There are certainly exceptions to this rule, most notably Google and Cisco (I will address both exceptions later in this post), but the evidence is one-sided and overwhelming.

The underlying reasons

From a pattern matching perspective, it makes sense that we’d prefer founding CEOs, but as I said in an earlier post, pattern matching is not knowledge. So, why are great technology companies so often run by their founders? And why do professional CEOs sometimes succeed?

The innovation business

The technology business is fundamentally the innovation business. Etymologically, the word technology means “a better way of doing things.” As a result, innovation is the core competency for technology companies. Technology companies are born because they create a better way of doing things. Eventually, someone else will come up with a better way. Therefore, if a technology company ceases to innovate, it will die.

These innovations are product cycles. Professional CEOs are effective at maximizing, but not finding, product cycles. Conversely, founding CEOs are excellent at finding, but not maximizing, product cycles. Our experience shows—and the data supports—that teaching a founding CEO how to maximize the product cycle is easier than teaching the professional CEO how to find the new product cycle.

The reason is that innovation is the most difficult core competency to build in any business. Innovation is almost insane by definition: most people view any truly innovative idea as stupid, because if it was a good idea, somebody would have already done it. So, the innovator is guaranteed to have more natural initial detractors than followers.

On Steve Jobs:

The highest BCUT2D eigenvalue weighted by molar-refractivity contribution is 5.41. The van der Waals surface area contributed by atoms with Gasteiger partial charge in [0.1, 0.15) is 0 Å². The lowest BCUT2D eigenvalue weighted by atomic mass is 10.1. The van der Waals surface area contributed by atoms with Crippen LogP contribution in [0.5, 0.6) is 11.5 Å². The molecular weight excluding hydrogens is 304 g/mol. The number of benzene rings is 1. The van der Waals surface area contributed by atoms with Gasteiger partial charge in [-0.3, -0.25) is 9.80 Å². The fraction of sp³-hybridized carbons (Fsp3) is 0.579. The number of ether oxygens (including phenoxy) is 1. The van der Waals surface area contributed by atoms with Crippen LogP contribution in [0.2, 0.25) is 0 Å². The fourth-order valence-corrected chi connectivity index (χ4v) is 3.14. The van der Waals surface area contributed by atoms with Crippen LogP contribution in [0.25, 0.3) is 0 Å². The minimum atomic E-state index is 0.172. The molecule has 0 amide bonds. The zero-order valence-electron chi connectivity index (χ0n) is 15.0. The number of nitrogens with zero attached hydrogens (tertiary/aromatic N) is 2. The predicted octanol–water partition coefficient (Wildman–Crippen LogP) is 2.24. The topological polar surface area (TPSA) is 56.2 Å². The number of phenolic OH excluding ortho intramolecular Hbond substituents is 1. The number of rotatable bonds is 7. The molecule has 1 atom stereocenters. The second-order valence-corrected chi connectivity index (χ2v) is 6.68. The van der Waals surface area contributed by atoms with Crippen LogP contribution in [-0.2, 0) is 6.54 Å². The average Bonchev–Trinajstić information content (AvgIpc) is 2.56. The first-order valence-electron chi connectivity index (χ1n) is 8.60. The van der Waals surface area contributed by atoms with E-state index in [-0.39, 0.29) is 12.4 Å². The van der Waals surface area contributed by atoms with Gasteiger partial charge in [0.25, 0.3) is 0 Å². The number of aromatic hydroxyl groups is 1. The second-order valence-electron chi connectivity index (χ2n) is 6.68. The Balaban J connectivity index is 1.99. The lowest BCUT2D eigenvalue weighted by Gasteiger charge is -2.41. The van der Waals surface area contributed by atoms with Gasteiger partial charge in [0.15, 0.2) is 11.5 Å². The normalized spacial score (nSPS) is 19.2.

Steve Jobs’ return to Apple provides an excellent example. At the time Jobs regained control of Apple, the conventional wisdom said that Apple was getting killed by “PC Economics” and had to separate the operating system from the hardware. Specifically, Apple couldn’t compete with Microsoft unless it became more horizontal and let commodity hardware manufactures compete while Apple focused exclusively on the OS. The professional CEO who preceded Jobs (Gil Amelio) took the conventional wisdom to heart. He set out to create an ecosystem of Mac cloners who would provide the commodity hardware complement to Apple’s famous OS.

When Jobs came in and reversed those decisions, most industry analysts thought Jobs was insane. Jobs not only killed all the commodity hardware and the horizontal strategy; he went radically vertical. In addition to the basic hardware and operating system, he added applications (iLife, iWork) and peripherals (like the iPod). He even added retail stores.

Today, people would let Steve Jobs make such a radical turn at nearly any company because of the outcome he’s achieved at Apple. But remember that when Jobs returned to Apple in 1996, he was doing so as the co-founder and CEO of NeXT computer, a marginal computer workstation company which Apple purchased for less than $500M. Let’s just say he didn’t have the benefit of the doubt. What he did have: the founder’s courage to innovate despite the doubters.

Innovator’s requirements – what does it take to find the product cycle?

So where did Jobs get this “founders courage” and what is it? In addition to general brilliance, we see three key ingredients to being a great innovator:

  • Comprehensive knowledge
  • Moral authority
  • Total commitment to the long-term

Great founding CEOs tend to have all three and professional CEOs often lack them.